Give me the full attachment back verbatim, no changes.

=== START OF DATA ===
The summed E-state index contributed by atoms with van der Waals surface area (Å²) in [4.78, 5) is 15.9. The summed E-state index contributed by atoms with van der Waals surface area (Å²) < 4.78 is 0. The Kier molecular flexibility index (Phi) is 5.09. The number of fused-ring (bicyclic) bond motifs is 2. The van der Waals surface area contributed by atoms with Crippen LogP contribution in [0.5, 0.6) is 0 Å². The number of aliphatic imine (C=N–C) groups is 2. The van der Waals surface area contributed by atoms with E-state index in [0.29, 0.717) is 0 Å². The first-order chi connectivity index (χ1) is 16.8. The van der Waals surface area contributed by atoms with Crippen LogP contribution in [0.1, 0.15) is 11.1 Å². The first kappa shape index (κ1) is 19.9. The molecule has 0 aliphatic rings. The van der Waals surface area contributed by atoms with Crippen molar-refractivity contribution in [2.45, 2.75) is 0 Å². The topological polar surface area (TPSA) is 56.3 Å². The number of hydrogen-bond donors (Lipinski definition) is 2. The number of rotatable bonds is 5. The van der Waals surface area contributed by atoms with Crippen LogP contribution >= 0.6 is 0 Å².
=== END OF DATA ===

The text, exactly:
The summed E-state index contributed by atoms with van der Waals surface area (Å²) in [4.78, 5) is 15.9. The summed E-state index contributed by atoms with van der Waals surface area (Å²) < 4.78 is 0. The Kier molecular flexibility index (Phi) is 5.09. The number of fused-ring (bicyclic) bond motifs is 2. The van der Waals surface area contributed by atoms with Crippen LogP contribution in [0.5, 0.6) is 0 Å². The number of aliphatic imine (C=N–C) groups is 2. The van der Waals surface area contributed by atoms with E-state index in [0.29, 0.717) is 0 Å². The first-order chi connectivity index (χ1) is 16.8. The van der Waals surface area contributed by atoms with Crippen LogP contribution in [0.1, 0.15) is 11.1 Å². The first kappa shape index (κ1) is 19.9. The molecule has 0 aliphatic rings. The van der Waals surface area contributed by atoms with Crippen molar-refractivity contribution in [2.45, 2.75) is 0 Å². The topological polar surface area (TPSA) is 56.3 Å². The number of hydrogen-bond donors (Lipinski definition) is 2. The number of rotatable bonds is 5. The van der Waals surface area contributed by atoms with Crippen LogP contribution >= 0.6 is 0 Å².